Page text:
September 15 2014 Latest news:
Monday, February 4, 2013
Detectives are targeting a Bangladeshi family in Camden believed to be orchestrating a conspiracy to plunder cash from elderly people’s bank accounts.
On Thursday (January 31) officers raided addresses on council estates in the Euston area to try and crack the ring of conmen believed to be embroiled in one of the now notorious “courier fraud” schemes which have blighted the borough.
More than 2,000 people across the capital have fallen victim to the fraud over the last 12 months, including a Hampstead actor, a Primrose Hill artist and a former MEP William Hopper, from Flask Walk in Hampstead.
One victim’s bank account was emptied of £80,000 by the conmen.
In last week’s raids, police arrested and charged a 20-year-old man with conspiracy to defraud. He has appeared before magistrates and was sent to crown court for trial in April.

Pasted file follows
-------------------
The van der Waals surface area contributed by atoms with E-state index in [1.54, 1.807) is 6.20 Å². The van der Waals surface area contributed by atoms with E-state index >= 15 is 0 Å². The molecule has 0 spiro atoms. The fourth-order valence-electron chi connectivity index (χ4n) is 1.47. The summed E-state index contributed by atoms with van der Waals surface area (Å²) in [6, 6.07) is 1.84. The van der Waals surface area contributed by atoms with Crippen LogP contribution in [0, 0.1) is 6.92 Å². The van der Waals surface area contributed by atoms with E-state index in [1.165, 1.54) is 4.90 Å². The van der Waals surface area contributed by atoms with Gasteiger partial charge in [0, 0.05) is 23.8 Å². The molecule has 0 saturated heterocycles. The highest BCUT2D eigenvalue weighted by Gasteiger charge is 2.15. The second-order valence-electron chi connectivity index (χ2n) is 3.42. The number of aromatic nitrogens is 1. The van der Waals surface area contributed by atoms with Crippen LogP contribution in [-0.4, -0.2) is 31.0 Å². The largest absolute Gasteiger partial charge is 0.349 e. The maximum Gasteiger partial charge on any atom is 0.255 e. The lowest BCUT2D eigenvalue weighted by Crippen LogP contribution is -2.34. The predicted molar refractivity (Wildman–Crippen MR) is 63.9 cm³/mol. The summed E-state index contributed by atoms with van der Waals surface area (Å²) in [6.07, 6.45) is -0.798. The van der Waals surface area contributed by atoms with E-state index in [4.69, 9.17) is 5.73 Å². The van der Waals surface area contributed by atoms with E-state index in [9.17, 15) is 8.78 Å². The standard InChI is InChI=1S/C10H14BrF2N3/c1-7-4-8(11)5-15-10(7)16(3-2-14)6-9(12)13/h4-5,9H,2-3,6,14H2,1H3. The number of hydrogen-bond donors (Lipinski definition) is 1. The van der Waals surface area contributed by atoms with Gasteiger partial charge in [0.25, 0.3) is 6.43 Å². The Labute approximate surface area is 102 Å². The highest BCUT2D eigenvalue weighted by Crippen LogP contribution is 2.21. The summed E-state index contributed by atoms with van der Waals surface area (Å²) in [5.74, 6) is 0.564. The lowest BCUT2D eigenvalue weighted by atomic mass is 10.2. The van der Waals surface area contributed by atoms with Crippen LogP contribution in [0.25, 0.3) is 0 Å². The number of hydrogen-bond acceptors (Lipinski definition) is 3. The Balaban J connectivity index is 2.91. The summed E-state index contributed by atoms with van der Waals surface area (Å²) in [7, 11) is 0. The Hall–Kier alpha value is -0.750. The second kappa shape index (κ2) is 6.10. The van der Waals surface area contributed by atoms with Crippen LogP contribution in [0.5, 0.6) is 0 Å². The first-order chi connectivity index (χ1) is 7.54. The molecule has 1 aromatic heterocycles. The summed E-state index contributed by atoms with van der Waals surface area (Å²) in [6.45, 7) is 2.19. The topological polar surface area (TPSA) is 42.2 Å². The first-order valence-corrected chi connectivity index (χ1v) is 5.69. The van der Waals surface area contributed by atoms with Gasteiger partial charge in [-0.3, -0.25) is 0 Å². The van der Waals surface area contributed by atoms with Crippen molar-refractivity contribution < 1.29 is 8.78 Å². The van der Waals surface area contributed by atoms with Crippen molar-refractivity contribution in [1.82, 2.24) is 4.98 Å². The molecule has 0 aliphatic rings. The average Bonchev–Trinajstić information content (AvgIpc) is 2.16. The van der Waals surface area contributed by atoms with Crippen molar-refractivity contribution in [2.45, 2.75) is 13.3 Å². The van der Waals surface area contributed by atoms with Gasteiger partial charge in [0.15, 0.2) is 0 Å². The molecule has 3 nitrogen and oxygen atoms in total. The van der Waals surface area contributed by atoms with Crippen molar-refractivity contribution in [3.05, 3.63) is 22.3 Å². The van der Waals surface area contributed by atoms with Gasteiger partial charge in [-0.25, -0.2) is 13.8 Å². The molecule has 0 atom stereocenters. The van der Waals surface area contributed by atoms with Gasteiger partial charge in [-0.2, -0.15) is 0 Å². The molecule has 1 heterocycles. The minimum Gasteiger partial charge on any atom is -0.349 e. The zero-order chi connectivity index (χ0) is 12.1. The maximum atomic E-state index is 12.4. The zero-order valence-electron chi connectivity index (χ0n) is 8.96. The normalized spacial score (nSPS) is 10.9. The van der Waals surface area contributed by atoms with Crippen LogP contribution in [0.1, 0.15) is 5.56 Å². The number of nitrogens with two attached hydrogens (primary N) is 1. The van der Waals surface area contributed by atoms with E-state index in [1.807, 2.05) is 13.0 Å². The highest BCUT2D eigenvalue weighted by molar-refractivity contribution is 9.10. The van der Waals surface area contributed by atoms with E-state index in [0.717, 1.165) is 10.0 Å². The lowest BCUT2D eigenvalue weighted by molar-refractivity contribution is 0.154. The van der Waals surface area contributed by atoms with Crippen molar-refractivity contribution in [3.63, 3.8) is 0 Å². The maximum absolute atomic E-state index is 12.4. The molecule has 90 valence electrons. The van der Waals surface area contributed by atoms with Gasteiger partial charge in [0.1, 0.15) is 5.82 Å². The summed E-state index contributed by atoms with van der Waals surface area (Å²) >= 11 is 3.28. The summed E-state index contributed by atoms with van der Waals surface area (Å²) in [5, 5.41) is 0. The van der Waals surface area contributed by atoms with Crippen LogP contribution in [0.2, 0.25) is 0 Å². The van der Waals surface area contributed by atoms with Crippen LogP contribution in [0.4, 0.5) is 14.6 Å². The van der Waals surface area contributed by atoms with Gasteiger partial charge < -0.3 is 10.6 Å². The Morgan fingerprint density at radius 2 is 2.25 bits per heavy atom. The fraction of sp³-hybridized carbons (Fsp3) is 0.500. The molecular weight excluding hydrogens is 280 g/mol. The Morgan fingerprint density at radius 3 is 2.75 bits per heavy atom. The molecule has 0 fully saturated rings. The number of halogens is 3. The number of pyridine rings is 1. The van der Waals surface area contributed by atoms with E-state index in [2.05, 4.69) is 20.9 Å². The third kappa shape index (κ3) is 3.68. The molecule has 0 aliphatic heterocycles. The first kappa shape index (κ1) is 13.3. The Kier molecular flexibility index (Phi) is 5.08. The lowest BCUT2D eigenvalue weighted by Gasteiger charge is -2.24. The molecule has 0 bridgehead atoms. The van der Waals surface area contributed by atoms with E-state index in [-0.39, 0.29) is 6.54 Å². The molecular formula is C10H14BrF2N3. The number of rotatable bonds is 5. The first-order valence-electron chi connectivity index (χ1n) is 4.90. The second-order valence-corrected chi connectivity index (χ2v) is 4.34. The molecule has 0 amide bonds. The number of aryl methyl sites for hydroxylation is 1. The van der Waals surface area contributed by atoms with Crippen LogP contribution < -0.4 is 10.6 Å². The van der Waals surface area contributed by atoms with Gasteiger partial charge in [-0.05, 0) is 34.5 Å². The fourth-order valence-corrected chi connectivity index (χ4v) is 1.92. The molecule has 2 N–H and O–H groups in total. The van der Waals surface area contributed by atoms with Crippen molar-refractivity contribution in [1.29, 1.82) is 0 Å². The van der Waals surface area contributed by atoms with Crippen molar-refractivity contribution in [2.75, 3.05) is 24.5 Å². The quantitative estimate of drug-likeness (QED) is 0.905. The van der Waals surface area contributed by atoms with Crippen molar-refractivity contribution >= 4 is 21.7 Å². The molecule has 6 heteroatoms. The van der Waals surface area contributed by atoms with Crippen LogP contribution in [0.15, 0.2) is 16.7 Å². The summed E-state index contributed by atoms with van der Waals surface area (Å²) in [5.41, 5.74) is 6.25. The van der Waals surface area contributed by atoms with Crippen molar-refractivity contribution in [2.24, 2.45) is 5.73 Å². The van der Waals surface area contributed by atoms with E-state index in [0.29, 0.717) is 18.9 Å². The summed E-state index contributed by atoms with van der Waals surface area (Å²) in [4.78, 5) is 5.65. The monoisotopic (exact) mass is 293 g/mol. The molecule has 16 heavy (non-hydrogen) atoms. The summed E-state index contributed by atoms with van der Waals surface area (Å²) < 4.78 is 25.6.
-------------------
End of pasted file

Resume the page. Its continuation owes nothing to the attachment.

Officers seized £1,000 in cash, designer clothing and a number of phones from a flat in Ampthill Square, Mornington Crescent, believed to have been bought with the ill-gotten gains.
Although raids on other homes threw up little else, police believe the gang is stashing its loot somewhere in the area and the group are alleged to have sought to buy a weapon to defend the hoard.
Det Con Paul Heselwood, of Operation Easton which is investigating the fraud, said there was “community tension” in the area concerning the family and police were working with town hall officials to review their living arrangements in council blocks.
Det Con Heselwood said: “If you take it as a whole and be totally general, if you have 2,000 victims you have millions of pounds worth of fraud and they (fraudsters) are still living in council housing and lavishing their ill-gotten gains in a kind of childish way, designer flip-flops and jeans that are more expensive than my suit.”
Last month brothers Dulu and Shilu Miah, from King’s Cross, ringleaders in a similar fraud, were jailed for a total of 10 years for emptying at least £244,000 from almost 220 people’s accounts.
Three brothers from Camden, arrested by Operation Easton, are facing trial in April for conspiracy to commit fraud by false representation.